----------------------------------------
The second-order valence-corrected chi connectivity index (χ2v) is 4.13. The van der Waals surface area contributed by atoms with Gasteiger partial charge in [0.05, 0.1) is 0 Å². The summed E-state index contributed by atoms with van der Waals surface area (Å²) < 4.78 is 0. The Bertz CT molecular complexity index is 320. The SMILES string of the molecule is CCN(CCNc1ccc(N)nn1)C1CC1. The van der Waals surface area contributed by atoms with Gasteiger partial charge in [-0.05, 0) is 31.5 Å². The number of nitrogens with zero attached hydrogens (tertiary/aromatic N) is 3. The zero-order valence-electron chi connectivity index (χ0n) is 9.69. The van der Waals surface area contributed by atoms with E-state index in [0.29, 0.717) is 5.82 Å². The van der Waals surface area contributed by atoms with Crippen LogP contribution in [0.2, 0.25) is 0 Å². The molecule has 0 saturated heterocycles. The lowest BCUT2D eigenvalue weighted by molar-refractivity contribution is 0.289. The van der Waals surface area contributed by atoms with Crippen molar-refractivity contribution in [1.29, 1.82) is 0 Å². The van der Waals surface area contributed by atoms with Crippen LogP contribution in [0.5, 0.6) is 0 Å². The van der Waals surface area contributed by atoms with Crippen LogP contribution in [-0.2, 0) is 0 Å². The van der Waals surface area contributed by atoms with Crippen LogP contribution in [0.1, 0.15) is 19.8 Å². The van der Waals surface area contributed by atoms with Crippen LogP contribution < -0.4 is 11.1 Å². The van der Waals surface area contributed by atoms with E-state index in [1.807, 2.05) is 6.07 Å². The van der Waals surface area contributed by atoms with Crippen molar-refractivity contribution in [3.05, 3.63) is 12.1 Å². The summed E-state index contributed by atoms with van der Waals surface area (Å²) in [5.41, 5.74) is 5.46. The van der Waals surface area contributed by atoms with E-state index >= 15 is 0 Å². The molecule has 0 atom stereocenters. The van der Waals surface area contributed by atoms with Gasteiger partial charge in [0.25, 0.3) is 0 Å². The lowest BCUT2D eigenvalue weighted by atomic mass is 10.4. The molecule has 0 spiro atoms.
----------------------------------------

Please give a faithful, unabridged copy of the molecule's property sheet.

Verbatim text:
The second-order valence-corrected chi connectivity index (χ2v) is 4.13. The van der Waals surface area contributed by atoms with Gasteiger partial charge in [0.05, 0.1) is 0 Å². The summed E-state index contributed by atoms with van der Waals surface area (Å²) < 4.78 is 0. The Bertz CT molecular complexity index is 320. The SMILES string of the molecule is CCN(CCNc1ccc(N)nn1)C1CC1. The van der Waals surface area contributed by atoms with Gasteiger partial charge in [-0.05, 0) is 31.5 Å². The number of nitrogens with zero attached hydrogens (tertiary/aromatic N) is 3. The zero-order valence-electron chi connectivity index (χ0n) is 9.69. The van der Waals surface area contributed by atoms with E-state index in [0.29, 0.717) is 5.82 Å². The van der Waals surface area contributed by atoms with Crippen LogP contribution in [0.2, 0.25) is 0 Å². The molecule has 0 saturated heterocycles. The lowest BCUT2D eigenvalue weighted by molar-refractivity contribution is 0.289. The van der Waals surface area contributed by atoms with Crippen molar-refractivity contribution in [1.29, 1.82) is 0 Å². The van der Waals surface area contributed by atoms with Crippen LogP contribution in [0.5, 0.6) is 0 Å². The van der Waals surface area contributed by atoms with Crippen LogP contribution in [-0.2, 0) is 0 Å². The van der Waals surface area contributed by atoms with Crippen LogP contribution in [0.1, 0.15) is 19.8 Å². The van der Waals surface area contributed by atoms with Crippen LogP contribution < -0.4 is 11.1 Å². The van der Waals surface area contributed by atoms with E-state index in [1.807, 2.05) is 6.07 Å². The van der Waals surface area contributed by atoms with Crippen molar-refractivity contribution in [3.05, 3.63) is 12.1 Å². The summed E-state index contributed by atoms with van der Waals surface area (Å²) in [5.41, 5.74) is 5.46. The van der Waals surface area contributed by atoms with E-state index >= 15 is 0 Å². The molecule has 0 atom stereocenters. The van der Waals surface area contributed by atoms with Gasteiger partial charge in [0.25, 0.3) is 0 Å². The lowest BCUT2D eigenvalue weighted by atomic mass is 10.4. The molecule has 0 spiro atoms.